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India needs to start thinking about TSA security at airports: Aviation Secy

The TSA comprehensively develops security for the US transportation system, including highways, railroads, buses, mass transit systems, enrolment pipelines, and intermodal freight facilities

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India should devise a special force for the security of the airports on the lines of the United States' Transportation Security Administration (TSA) in view of growing challenges emerging with the growth of the aviation sector in the country, a top official said.
The Aviation Secretary has sought suggestions and views from the country's aviation stakeholders about the steps to be taken to strengthen India's aviation security and establish US-like security.
"The growth of aviation in the country is very fast and we will also see challenges, so we should have security like TSA in the country," Ministry of Civil Aviation (MoCA) Secretary Rajiv Bansal said while referring to deadly aviation attacks of 9/11 and Kanishka crash.
Citing the 9/11 attack in the US, Bansal said that India needs to start thinking along the lines of the US.
"There is two paradigm incident for us one is Kanishka crash and I think for global 9/11 is the biggest incident in aviation, global security changed after that and the formation of the TSA concept in the US and perhaps now it is a time that we in India need to start thinking on this concept," he said.
The TSA comprehensively develops security for the US transportation system, including highways, railroads, buses, mass transit systems, enrolment pipelines, and intermodal freight facilities. The TSA's primary focus is on airport security and aircraft hijacking prevention.
"I solicit any views and suggestions for this august audience, intellectual manpower that we have in past DGs and present DG that they can make any suggestion for this I will very happy to take it," Secretary Rajiv Bansal said.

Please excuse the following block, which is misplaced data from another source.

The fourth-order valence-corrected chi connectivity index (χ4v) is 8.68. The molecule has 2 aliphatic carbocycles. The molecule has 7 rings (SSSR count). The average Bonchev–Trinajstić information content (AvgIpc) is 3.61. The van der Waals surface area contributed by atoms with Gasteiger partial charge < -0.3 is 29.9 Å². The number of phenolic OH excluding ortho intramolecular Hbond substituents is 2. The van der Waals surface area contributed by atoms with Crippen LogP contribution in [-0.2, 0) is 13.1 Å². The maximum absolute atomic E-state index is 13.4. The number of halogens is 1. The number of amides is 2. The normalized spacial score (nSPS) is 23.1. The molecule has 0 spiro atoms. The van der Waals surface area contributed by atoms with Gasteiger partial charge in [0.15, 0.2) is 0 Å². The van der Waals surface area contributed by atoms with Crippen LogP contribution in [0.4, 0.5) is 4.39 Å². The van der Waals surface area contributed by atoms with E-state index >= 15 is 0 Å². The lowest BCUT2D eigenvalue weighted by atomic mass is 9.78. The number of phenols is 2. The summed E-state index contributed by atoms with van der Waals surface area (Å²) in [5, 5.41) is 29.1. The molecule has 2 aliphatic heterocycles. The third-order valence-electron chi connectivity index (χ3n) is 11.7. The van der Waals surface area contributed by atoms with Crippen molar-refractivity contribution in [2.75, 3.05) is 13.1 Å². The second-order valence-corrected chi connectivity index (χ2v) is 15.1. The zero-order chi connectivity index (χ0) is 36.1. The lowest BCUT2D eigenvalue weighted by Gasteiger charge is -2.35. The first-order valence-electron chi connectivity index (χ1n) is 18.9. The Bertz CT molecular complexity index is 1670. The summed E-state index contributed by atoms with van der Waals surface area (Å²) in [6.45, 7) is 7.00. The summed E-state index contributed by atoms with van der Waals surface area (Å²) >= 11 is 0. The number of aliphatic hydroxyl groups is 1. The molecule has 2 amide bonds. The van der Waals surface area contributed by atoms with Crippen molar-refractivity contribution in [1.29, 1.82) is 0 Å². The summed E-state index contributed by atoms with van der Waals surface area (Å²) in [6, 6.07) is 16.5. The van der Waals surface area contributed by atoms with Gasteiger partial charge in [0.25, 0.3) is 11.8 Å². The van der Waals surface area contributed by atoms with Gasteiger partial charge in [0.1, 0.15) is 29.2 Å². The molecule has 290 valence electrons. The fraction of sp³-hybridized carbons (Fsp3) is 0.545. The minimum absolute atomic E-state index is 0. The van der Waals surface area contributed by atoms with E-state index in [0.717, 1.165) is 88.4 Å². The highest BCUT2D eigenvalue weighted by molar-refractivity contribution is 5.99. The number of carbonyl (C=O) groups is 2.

Currently, India has two professional security agencies which are looking after Airports security Central Industries Security Forces (CISF) and Bureau of Civil Aviation Security (BCAS) which report to the Home Ministry of the country.
However, several other agencies are also handling the safety and security of the movements through transportation. The Indian government intends to sync all the agencies into one. Customs, immigration and DGCA are also part of Indian aviation for safety, security and policy is a concern.
The government is engaged in improving the security of its airports considering the increase in the number of airports in the country aggressively.
"We have like 148 airports today. We should keep the growing level of about 220 aiprorts in next three years, from the smallest airports in the country to the largest in Delhi. We should have a seamless security system," Rajiv Bansal said.
"CISF has deployed its security at 66 airports out of 148," he added.
On the Bureau of Civil Aviation Security (BCAS) raising day on April 27, Director General (DG) of BCAS Zulfiquar Hasan said, "Despite modern threat in aviation, BCAS makes every effort to avoid hijacking... No hijacking has happened in the 21st century, no major incident has happened in aviation in India but a lot has happened in rest of the world.

(Only the headline and picture of this report may have been reworked by the Business Standard staff; the rest of the content is auto-generated from a syndicated feed.)

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First Published: Apr 29 2023 | 2:29 PM IST

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